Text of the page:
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Best Urban Garden

Tucson Botanical Gardens
2150 N. Alvernon Way

READERS' PICK: In addition to demonstrating in miniature just how lush and inviting our native and desert-adapted flora can be, the Tucson Botanical Gardens are the site for some of the city's most cherished annual events: spring's Día de San Juan sunrise service, October's Chile Fiesta, and the winter holiday Luminaria Nights celebration. The rest of the year, TBG's shady mesquite groves, demonstration gardens, greenhouses, docent-guided tours (such as the popular "Early-Morning Birdwalk"), and programs for kids, gardeners, botanical craftspeople and interested tourists make this one of the most colorful places to visit--in every sense of the word. For hours and event information, call 326-9686.

READERS' POLL RUNNER-UP: Tohono Chul Park, 7366 N. Paseo del Norte, is a great desert refuge right in the middle of the northern part of the city. Once a private residence, its 37 acres were gifted to present and future generations of desert dwellers, in the form of this non-profit park dedicated to the preservation of and education about our irreplacable desert habitat. In addition to its endless walking paths, the park offers guided tours, xeriscaping tips, various desert-themed workshops and lectures, plant sales, outdoor concerts, and its delightful tea room, art gallery and gift shop. (See also: Best High Tea, page 102; and Best Outdoor Café Seating, page 100.) Due to their careful tending, Tohono Chul offers the best bet, even in dry years, to see the full range of desert wildflowers in the spring.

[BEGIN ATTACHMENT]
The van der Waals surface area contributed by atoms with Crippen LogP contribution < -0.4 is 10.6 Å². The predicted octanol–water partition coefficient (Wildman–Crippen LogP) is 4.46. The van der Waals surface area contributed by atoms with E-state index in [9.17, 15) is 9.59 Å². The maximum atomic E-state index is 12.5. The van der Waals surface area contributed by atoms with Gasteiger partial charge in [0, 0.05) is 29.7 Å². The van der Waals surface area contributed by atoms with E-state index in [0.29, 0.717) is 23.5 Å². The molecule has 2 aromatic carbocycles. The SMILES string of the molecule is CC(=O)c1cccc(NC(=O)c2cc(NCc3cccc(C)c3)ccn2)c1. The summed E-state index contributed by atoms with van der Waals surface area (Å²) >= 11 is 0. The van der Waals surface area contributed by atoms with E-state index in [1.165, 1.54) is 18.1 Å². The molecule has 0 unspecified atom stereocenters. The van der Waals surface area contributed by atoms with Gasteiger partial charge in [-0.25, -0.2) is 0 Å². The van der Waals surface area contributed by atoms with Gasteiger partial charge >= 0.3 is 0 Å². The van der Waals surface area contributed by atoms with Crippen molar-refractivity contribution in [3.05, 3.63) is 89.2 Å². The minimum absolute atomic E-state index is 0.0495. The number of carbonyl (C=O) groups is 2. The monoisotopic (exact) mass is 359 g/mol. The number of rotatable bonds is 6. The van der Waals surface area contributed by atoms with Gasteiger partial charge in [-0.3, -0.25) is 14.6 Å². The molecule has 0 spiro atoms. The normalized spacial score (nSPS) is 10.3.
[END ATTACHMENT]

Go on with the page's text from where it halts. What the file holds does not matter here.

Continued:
CLUE IN: The Community Gardens of Tucson, 3003 S. Country Club Road, are a true urban garden. Individuals chip in to cover the cost of water, and in return they get a plot to do with as they please. The resulting garden reflects the diversity of gardeners: compulsive types with tidy edges and not a leaf out of place; imperialists spreading into the adjacent unimproved soil; vegetable fanatics and flower fiends; permaculturists and Miracle Growers. There's a compost pile and a place to hide in the shade. Julie Conrad, the garden's godmother, rounded up an enthusiastic crew of volunteers and a back hoe to break up the caliche and dig in organic matter, accomplishing in a few weeks what would take an individual gardener years. Garden members share expertise, seeds, and congenial company. Call 795-1273 for information.

Case History

1997 Winner: Tucson Botanical Gardens
1996 Winner: Tucson Botanical Gardens
1995 Winner: Tucson Botanical Gardens

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